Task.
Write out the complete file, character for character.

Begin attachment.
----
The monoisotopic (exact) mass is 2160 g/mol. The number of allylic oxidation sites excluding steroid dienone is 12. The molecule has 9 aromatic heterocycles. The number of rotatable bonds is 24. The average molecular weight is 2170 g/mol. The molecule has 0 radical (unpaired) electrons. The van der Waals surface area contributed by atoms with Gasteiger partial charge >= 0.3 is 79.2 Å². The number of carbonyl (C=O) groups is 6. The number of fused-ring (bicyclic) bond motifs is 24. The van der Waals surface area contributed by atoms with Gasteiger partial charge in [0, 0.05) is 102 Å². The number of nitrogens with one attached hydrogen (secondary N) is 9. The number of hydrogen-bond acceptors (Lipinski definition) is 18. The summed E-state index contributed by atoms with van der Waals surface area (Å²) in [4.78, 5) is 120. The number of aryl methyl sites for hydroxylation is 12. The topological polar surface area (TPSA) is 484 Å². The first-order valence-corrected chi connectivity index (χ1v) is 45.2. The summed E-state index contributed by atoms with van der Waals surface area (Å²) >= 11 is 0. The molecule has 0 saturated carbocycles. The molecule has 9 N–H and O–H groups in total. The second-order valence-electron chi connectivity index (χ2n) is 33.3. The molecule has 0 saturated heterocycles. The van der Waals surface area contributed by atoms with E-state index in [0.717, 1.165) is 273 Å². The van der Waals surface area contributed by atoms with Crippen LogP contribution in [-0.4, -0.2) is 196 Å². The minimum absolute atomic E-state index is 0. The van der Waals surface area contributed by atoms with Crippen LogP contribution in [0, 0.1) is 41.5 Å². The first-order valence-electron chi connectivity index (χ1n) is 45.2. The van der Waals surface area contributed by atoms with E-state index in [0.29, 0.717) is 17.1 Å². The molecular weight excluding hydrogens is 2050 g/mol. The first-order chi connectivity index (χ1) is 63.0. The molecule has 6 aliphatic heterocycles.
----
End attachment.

The monoisotopic (exact) mass is 2160 g/mol. The number of allylic oxidation sites excluding steroid dienone is 12. The molecule has 9 aromatic heterocycles. The number of rotatable bonds is 24. The average molecular weight is 2170 g/mol. The molecule has 0 radical (unpaired) electrons. The van der Waals surface area contributed by atoms with Gasteiger partial charge >= 0.3 is 79.2 Å². The number of carbonyl (C=O) groups is 6. The number of fused-ring (bicyclic) bond motifs is 24. The van der Waals surface area contributed by atoms with Gasteiger partial charge in [0, 0.05) is 102 Å². The number of nitrogens with one attached hydrogen (secondary N) is 9. The number of hydrogen-bond acceptors (Lipinski definition) is 18. The summed E-state index contributed by atoms with van der Waals surface area (Å²) in [4.78, 5) is 120. The number of aryl methyl sites for hydroxylation is 12. The topological polar surface area (TPSA) is 484 Å². The first-order valence-corrected chi connectivity index (χ1v) is 45.2. The summed E-state index contributed by atoms with van der Waals surface area (Å²) >= 11 is 0. The molecule has 0 saturated carbocycles. The molecule has 9 N–H and O–H groups in total. The second-order valence-electron chi connectivity index (χ2n) is 33.3. The molecule has 0 saturated heterocycles. The van der Waals surface area contributed by atoms with E-state index in [0.717, 1.165) is 273 Å². The van der Waals surface area contributed by atoms with Crippen LogP contribution in [-0.4, -0.2) is 196 Å². The minimum absolute atomic E-state index is 0. The van der Waals surface area contributed by atoms with Crippen LogP contribution in [0, 0.1) is 41.5 Å². The first-order valence-electron chi connectivity index (χ1n) is 45.2. The van der Waals surface area contributed by atoms with E-state index in [0.29, 0.717) is 17.1 Å². The molecular weight excluding hydrogens is 2050 g/mol. The first-order chi connectivity index (χ1) is 63.0. The molecule has 6 aliphatic heterocycles.